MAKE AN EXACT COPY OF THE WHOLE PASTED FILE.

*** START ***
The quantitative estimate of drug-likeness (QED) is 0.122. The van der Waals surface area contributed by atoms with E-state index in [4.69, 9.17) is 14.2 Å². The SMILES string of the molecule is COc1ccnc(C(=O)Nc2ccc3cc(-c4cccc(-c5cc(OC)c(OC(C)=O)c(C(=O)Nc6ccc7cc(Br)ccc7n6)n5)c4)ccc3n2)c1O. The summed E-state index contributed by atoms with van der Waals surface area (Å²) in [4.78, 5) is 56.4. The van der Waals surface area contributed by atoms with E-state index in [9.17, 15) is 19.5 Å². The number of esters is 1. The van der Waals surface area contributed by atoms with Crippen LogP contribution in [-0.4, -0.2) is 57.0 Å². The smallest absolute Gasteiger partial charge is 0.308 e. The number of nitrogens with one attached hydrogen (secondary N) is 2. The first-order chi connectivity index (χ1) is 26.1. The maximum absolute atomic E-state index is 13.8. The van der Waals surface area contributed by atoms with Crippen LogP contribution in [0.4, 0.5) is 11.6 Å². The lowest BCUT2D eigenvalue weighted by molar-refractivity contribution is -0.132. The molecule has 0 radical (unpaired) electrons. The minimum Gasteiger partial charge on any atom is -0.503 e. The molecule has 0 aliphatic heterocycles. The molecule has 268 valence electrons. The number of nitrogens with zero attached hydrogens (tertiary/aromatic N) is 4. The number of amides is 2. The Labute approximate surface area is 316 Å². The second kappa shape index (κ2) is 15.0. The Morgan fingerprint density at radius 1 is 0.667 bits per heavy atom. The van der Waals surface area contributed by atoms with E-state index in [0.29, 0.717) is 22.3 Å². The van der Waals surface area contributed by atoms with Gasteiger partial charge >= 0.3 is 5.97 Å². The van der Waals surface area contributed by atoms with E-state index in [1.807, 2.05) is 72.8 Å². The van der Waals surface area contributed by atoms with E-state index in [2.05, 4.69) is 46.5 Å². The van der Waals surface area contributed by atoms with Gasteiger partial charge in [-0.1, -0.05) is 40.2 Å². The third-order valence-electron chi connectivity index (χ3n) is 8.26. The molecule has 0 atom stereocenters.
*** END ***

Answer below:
The quantitative estimate of drug-likeness (QED) is 0.122. The van der Waals surface area contributed by atoms with E-state index in [4.69, 9.17) is 14.2 Å². The SMILES string of the molecule is COc1ccnc(C(=O)Nc2ccc3cc(-c4cccc(-c5cc(OC)c(OC(C)=O)c(C(=O)Nc6ccc7cc(Br)ccc7n6)n5)c4)ccc3n2)c1O. The summed E-state index contributed by atoms with van der Waals surface area (Å²) in [4.78, 5) is 56.4. The van der Waals surface area contributed by atoms with E-state index in [9.17, 15) is 19.5 Å². The number of esters is 1. The van der Waals surface area contributed by atoms with Crippen LogP contribution in [-0.4, -0.2) is 57.0 Å². The smallest absolute Gasteiger partial charge is 0.308 e. The number of nitrogens with one attached hydrogen (secondary N) is 2. The first-order chi connectivity index (χ1) is 26.1. The maximum absolute atomic E-state index is 13.8. The van der Waals surface area contributed by atoms with Crippen LogP contribution in [0.4, 0.5) is 11.6 Å². The lowest BCUT2D eigenvalue weighted by molar-refractivity contribution is -0.132. The molecule has 0 radical (unpaired) electrons. The minimum Gasteiger partial charge on any atom is -0.503 e. The molecule has 0 aliphatic heterocycles. The molecule has 268 valence electrons. The number of nitrogens with zero attached hydrogens (tertiary/aromatic N) is 4. The number of amides is 2. The Labute approximate surface area is 316 Å². The second kappa shape index (κ2) is 15.0. The Morgan fingerprint density at radius 1 is 0.667 bits per heavy atom. The van der Waals surface area contributed by atoms with E-state index in [0.29, 0.717) is 22.3 Å². The van der Waals surface area contributed by atoms with Gasteiger partial charge >= 0.3 is 5.97 Å². The van der Waals surface area contributed by atoms with E-state index in [1.807, 2.05) is 72.8 Å². The van der Waals surface area contributed by atoms with E-state index in [2.05, 4.69) is 46.5 Å². The van der Waals surface area contributed by atoms with Gasteiger partial charge in [-0.1, -0.05) is 40.2 Å². The third-order valence-electron chi connectivity index (χ3n) is 8.26. The molecule has 0 atom stereocenters.